November 2, 2006

What London's Listening To

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Kasabian is another example of a band that every chap on the streets in England everywhere from London to Leeds to Liverpool knows about, but if you mention the name in America, people think you just sneezed. The band has just now released a new LP called Empire, which is a lot feistier than their first and has a lot more to say about politics, especially the status of British foreign affairs.
Kasabian is half Britpop-indie rock and half electronica, with two of the band members even being featured on a track of the electronica guru DJ Shadow’s album The Tiger. Where Empire differs from debut Kasabian is not necessarily in the unique sound of the music the four lads have created, but rather in the themes of the songs. Lead singer Tom Meighan tells us immediately what you’re dealing with. This song is an anthem, the chorus of “Stop!/ I said it’s happening again!/ We’re all wasting away!” being repeated over until it is tattooed into your memory. It’s not hard to tell that the song is about the war in Iraq, with lyrics like, “Tell me that you’ve seen a ghost/ I’ll tell you what to fear the most” and “Stitch your part of counterfeit/ I sent you out for hunting.” After it opens with ten seconds of an indecipherable British man speaking, a very simple guitar riff and drum beat reels you in. The song gets progressively layered with more and more synth, percussion, and guitar and even some strings and well-positioned clapping for good measure. Every lyric and every instrument seems perfectly positioned.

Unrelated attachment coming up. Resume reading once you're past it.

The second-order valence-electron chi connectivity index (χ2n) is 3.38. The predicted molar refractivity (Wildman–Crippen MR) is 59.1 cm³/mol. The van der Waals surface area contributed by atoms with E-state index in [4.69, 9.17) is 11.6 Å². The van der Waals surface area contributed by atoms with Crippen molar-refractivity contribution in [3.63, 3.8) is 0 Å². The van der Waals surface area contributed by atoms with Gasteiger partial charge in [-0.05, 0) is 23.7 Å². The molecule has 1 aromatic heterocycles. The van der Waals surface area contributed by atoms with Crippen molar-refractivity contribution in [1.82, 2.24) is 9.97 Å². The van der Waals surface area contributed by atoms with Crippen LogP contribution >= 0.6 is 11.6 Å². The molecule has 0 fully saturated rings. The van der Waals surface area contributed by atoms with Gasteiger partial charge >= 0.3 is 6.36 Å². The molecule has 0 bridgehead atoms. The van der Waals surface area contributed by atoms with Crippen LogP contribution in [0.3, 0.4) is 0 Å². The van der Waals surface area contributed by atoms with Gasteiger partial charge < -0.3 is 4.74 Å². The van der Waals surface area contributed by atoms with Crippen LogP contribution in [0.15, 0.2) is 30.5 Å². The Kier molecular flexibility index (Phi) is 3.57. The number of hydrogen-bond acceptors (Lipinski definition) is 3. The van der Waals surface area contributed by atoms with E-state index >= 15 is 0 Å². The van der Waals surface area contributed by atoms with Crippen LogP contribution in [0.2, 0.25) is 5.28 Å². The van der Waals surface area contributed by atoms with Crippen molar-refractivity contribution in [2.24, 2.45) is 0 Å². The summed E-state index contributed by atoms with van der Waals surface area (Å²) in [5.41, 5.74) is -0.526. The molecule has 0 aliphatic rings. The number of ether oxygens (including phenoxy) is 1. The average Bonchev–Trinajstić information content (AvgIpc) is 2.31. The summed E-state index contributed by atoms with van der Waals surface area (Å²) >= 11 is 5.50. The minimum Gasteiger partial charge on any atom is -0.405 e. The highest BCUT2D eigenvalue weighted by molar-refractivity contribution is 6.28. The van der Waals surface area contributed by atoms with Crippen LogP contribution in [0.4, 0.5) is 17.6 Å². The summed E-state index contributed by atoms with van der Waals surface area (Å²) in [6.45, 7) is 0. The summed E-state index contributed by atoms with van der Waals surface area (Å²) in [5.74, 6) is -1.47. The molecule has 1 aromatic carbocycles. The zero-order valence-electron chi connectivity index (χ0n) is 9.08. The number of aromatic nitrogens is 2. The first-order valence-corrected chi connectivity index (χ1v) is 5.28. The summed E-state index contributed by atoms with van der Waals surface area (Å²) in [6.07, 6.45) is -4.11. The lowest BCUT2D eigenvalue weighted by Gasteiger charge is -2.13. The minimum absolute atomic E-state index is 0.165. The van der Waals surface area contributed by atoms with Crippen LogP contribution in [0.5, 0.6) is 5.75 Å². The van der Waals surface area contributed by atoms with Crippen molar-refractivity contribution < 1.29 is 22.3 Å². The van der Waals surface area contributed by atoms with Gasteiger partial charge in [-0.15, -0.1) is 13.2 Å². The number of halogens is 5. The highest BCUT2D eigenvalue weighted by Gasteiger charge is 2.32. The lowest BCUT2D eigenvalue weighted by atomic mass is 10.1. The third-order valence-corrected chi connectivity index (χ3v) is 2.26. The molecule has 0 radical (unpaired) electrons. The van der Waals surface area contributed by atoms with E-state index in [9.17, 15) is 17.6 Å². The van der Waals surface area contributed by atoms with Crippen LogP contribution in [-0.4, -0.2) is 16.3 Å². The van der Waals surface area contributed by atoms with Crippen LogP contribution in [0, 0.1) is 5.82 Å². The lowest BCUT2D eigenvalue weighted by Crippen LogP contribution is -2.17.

The band did experiment a bit with their sound, varying it without transforming it. “Me Plus One” sounds like a cross between Kasabian’s old sound and ’60s pop rock like Herman’s Hermits with its additions of xylophones interspersed with synth sounds. Kasabian undoubtedly did this with purpose, as the refrain’s repetition and words are reminiscent of this genre as well, “I want love, love, love/ I want love, love, love right now.” “Last Trip (In Flight)” is another example of the way that Kasabian can take music that might seem like esoteric electronica that us rockers are afraid of and make it great rock n’ roll. The prominent percussion adds to the angry tone of the album and the synth sound that they’re known for.
Kasabian has definitely stayed true to their sound while exploring ways to evolve musically and thematically, which is all anyone can ask for in a band’s follow-up album to a hit debut.